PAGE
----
Microsoft Corp. is streamlining its licensing programs in a move designed to make more of its intellectual property portfolio broadly available to its partners and competitors.
The Redmond, Wash., software giant on Wednesday will also announce two new IP licensing programs: one for its ClearType technology, which allows text to be read on an LCD monitor in a crisper way, and the other for Microsofts File Allocation Table (FAT) file system. Other companies now will be able to build their own implementations of ClearType and bring it out on other platforms and non-Windows devices under the terms of the license, which is not being made available.
Brad Smith, Microsofts senior vice president and general counsel, and Marshall Phelps, a Microsoft corporate vice president and deputy general counsel for intellectual property, will announce these moves at a media teleconference Wednesday morning.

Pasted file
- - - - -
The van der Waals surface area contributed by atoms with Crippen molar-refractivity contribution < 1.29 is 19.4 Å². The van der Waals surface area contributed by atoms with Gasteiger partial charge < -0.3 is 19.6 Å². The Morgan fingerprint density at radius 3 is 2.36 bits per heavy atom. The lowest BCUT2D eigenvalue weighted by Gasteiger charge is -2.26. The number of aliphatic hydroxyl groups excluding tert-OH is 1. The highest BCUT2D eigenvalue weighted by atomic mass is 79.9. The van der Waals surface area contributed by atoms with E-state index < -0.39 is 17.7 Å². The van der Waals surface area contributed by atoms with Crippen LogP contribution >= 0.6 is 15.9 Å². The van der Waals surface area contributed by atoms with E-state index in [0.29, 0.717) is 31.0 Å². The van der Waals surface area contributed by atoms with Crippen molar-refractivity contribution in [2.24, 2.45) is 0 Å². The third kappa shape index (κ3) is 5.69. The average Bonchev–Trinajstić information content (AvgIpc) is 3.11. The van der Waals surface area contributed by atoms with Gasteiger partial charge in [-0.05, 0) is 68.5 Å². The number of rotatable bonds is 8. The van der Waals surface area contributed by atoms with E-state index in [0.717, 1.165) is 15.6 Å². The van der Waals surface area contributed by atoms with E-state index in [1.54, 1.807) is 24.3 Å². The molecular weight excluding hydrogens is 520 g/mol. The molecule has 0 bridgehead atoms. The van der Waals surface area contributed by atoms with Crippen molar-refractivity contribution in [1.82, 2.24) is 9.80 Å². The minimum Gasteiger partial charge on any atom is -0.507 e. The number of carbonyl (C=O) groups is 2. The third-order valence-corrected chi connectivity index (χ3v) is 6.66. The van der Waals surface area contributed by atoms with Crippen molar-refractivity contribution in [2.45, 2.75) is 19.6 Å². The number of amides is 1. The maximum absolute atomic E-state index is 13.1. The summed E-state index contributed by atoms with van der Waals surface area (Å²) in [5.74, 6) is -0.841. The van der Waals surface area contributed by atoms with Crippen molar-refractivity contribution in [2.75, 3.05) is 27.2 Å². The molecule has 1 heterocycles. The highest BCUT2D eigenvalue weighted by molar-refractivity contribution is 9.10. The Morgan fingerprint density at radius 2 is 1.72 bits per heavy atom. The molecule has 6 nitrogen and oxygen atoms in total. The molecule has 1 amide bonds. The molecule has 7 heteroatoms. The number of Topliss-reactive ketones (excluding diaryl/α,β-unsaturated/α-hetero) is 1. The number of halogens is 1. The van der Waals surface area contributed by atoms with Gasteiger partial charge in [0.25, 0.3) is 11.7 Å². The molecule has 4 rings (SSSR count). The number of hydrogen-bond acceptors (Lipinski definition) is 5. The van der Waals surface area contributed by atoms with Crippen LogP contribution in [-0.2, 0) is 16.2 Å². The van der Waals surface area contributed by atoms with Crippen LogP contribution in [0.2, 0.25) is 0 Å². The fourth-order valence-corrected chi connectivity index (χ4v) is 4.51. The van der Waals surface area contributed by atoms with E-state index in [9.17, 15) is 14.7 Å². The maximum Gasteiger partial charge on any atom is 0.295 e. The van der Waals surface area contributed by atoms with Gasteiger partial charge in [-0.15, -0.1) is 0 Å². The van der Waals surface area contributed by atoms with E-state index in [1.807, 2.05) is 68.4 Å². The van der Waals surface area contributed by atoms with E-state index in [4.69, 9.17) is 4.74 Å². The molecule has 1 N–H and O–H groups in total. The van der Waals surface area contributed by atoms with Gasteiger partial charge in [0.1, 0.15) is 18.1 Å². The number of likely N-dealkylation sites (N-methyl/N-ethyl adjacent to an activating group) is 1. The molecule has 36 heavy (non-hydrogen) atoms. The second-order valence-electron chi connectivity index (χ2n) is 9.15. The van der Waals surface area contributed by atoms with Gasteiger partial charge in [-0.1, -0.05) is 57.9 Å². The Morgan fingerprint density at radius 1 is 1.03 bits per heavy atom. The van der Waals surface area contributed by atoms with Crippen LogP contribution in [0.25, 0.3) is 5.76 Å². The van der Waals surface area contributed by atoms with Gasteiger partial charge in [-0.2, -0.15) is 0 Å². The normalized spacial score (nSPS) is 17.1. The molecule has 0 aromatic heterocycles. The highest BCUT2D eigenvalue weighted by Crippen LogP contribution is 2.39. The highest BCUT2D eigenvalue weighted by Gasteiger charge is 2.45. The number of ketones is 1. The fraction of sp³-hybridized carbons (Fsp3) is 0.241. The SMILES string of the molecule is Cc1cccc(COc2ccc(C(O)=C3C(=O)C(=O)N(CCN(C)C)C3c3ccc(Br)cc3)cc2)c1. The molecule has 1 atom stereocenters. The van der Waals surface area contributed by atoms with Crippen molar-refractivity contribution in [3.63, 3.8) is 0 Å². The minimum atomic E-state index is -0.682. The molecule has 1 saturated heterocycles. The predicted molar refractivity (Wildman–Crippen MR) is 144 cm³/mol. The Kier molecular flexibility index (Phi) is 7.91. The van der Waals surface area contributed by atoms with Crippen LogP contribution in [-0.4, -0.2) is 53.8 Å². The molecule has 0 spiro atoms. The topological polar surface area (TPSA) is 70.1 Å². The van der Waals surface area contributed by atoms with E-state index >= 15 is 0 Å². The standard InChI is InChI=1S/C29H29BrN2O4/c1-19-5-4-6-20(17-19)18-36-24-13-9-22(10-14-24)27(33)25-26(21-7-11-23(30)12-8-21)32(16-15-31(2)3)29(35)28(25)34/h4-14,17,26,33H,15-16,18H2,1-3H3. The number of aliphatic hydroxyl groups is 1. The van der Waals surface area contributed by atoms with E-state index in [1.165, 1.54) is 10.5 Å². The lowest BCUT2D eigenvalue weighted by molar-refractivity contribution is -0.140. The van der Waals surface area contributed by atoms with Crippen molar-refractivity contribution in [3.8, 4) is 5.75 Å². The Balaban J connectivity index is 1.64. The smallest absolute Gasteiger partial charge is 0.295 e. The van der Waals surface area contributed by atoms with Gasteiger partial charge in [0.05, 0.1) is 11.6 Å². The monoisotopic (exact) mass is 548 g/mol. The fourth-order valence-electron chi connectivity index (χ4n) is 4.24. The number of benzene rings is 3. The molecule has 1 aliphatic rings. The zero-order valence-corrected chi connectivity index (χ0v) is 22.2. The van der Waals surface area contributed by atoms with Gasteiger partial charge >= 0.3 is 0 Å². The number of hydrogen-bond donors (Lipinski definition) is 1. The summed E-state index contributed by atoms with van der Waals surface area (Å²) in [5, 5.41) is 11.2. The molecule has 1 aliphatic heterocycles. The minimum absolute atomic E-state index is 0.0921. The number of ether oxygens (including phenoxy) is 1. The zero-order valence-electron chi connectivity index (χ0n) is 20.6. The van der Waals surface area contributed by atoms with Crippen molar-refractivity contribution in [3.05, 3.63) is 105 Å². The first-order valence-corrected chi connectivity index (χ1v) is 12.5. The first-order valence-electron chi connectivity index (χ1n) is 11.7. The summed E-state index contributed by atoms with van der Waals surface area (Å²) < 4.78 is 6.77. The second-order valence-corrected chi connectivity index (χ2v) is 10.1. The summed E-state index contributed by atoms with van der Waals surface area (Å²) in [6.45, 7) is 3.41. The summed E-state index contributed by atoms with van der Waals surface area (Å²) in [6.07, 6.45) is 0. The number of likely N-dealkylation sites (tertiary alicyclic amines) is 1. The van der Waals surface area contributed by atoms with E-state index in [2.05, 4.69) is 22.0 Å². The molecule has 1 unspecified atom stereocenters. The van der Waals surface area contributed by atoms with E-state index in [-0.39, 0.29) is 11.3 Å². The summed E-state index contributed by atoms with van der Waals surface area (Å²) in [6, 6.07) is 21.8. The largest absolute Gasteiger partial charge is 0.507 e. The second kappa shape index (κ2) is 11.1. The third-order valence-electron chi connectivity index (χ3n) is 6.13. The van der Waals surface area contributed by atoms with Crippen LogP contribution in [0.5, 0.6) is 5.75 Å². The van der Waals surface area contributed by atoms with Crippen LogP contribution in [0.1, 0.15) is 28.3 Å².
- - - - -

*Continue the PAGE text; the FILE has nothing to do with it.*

In an interview with eWEEK ahead of the teleconference, Phelps said the new policy deals with both royalty-bearing and royalty-free use of the companys intellectual property, and will be a balance of both. But he stressed that Microsoft has no intention of licensing these, or other, technologies to the open-source community on a royalty-free basis as "our goal is to treat everyone the same way."
"The point is that pricing has to be consistent and we cant treat one class of competitors differently from another and still have a rational licensing program going forward," he said.
David Kaefer, director of business development in Microsofts IP licensing group, told eWEEK that Microsoft feels its intellectual property has value and the test of that will be if people take licenses.
"The proof is in the pudding, and this is the first step for us. We very much want to create these programs in an attractive way at a price point that is viewed as valuable, and the proof will be whether people take it up," he said.
Phelps added that there will also be an expansion of Microsofts efforts in areas where the IP it puts out is not priced. "The standards and academic worlds are both part of that scenario, and there will be other scenarios where sharing it is in the general good. But we are not going to give it all away for free—that is not the goal," he said.